Another suggestion of Cameron’s to rekindle the spirit of creativity, is to use your talents to help someone else. Make a gift for someone, teach, volunteer, or do something for your community. It does make you feel enthusiastic after helping someone else and getting the focus off yourself and your end product. 

Thank you to my BFF Cindy for giving me The Artist’s Way five years ago and encouraging me on my current path.

Julia Cameron has been an active artist for more than thirty years. She is the author of forty books, fiction and nonfiction, including her bestselling works on the creative process: The Artist’s Way, Walking in This World and Finding Water. Her work has been translated into more than thirty-five languages and has sold more than four million copies worldwide. Also a novelist, playwright, songwriter and poet, she has multiple credits in theater, film and television.

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I find inspiration from my view.

How do you rekindle your creativity if you’re discouraged or reached a block? Do you have any tips to share with us?

Is it possible to work from home with kids?

katrob 3When I started my Public Relations business, it was June. By July, I discovered I was pregnant. I did pretty good balancing work and life until my firstborn became mobile. Once he was crawling and spitting up on my keyboard, work became more challenging.

I saw an article in the Citizen Times, a USA network paper in North Carolina, called “Making it all work: Balancing parenting and working from home” by Marla Hardee Milling. She interviewed several families and asked how they worked from home with kids. I enjoyed reading their stories, because I had plenty of my own!

If you are a parent, working from home can rank as a blessing and a curse.

First up — the pros: creating a business at home allows you a flexible schedule. You don’t have to worry about a commute. You don’t have to keep a well-stocked wardrobe for daily appearances at an office (this means you can work in pajamas if you want to), and you may well find that you are more productive when you are working for yourself. 

But there are pitfalls. 

Interruptions can be aggravating. Neighbors and friends may think they can call at any moment because you’re at home. Kids often have the uncanny ability to need something right in the middle of a business call. And you may be surrounded by nagging reminders of things that need to be done at home — the stacked dishes, the pile of laundry, the accumulating clutter.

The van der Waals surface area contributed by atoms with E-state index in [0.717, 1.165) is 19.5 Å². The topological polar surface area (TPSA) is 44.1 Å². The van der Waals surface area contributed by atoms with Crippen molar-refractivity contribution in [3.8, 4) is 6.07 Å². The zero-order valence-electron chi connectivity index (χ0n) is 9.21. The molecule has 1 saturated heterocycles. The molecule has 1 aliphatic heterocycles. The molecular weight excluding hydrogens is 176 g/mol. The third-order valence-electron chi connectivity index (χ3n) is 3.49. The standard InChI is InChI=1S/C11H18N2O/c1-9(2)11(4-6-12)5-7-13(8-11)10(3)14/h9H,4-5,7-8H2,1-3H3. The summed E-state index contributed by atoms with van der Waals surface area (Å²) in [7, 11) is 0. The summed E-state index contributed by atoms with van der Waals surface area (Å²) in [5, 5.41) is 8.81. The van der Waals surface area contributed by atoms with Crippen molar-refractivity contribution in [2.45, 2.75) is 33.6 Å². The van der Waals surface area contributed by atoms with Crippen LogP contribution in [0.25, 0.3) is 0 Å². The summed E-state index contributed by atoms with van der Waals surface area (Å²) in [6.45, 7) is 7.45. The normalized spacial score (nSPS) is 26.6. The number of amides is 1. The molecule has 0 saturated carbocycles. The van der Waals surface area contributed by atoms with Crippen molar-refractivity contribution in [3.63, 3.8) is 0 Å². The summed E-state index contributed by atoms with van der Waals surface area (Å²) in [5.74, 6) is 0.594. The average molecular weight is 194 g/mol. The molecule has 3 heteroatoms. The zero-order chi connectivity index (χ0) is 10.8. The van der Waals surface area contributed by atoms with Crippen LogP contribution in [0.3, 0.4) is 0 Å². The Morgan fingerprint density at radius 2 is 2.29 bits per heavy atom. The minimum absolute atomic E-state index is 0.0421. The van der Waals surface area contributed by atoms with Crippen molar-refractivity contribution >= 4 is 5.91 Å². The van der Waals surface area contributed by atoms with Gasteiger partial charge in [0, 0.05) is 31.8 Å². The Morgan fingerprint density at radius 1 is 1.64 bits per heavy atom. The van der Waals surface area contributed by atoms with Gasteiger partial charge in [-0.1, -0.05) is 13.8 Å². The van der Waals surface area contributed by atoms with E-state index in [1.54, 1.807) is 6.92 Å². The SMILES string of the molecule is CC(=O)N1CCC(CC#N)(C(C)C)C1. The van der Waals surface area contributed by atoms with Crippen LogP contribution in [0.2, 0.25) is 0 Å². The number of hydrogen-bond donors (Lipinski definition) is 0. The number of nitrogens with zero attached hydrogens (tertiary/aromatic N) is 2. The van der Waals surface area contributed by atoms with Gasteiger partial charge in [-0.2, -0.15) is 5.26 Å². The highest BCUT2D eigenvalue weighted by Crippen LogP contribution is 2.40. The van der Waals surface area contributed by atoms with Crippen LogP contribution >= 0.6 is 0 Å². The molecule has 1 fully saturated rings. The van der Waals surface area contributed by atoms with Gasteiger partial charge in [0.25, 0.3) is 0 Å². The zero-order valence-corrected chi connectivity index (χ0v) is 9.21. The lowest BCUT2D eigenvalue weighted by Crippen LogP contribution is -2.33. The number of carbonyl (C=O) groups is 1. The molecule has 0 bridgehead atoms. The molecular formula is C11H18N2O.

So how do you strike a balance between being efficient running a home business and keeping your sanity? 

Juggling life and work

Stephanie Carol of Asheville works part-time from home, writing a sewing blog and a travel blog.

“I juggle work at home life with family life imperfectly,” she admits. “My biggest challenge is that I would prefer to work in long stretches of time, but with kids, it’s more like bits and pieces. The two solutions I’ve come up with or used in the past include one, swapping child care with friends so we each get a full or half day to ourselves while the other watches all of our kids, and two: trying to break down my tasks into small chunks so I can dive right back in and out of my list and stay organized.” 

It can be even more complicated when both parents telecommute from home. That’s the current lifestyle for Amy and John Saunders who live in Waynesville with their 3-year-old son. Amy’s parents own a highway construction company — A&P Services LLC in Brevard  and she serves as the vice president of operations. John is a software architect who works for a company in Chicago. 

John’s job is structured in a way that he is required to be at his computer from 8 a.m.-5 p.m. weekdays. But his home office doesn’t have a door, so Amy has to be creative about keeping their son quiet.

“We leave every morning around 9 or 9:30 and then come home for lunch,” she explained. In the afternoon, she fits in work as she can while her son has some quiet playtime. Once her husband is off work, they have a family dinner at 6, go through the bedtime routine and then Amy can hammer out details of her job that she couldn’t get to during the day.  

“As the VP of operations, I do all the scheduling, billing, general project management — I handle everything except estimating and HR stuff,” she said. “As long as the work gets done, it doesn’t matter when it gets done.” 

When I worked from home I had two major problems: how to turn off work and how to get clients to understand that I couldn’t run over for a meeting at the drop of a hat. It was all about boundaries. I had clients who didn’t respect the hours I tried to set and would give me a project at 5 or 6 p.m. and expect it the next morning, because “I worked from home.” When I was pregnant, I could make it to any meeting at any time. Once I had a child, it was a different story. I tried babysitters and nannies and would make set hours when I was available for meetings and appointments. Invariably, I worked on projects at home while the babysitter was there. As soon as she left, I’d get a call from a client to come over immediately.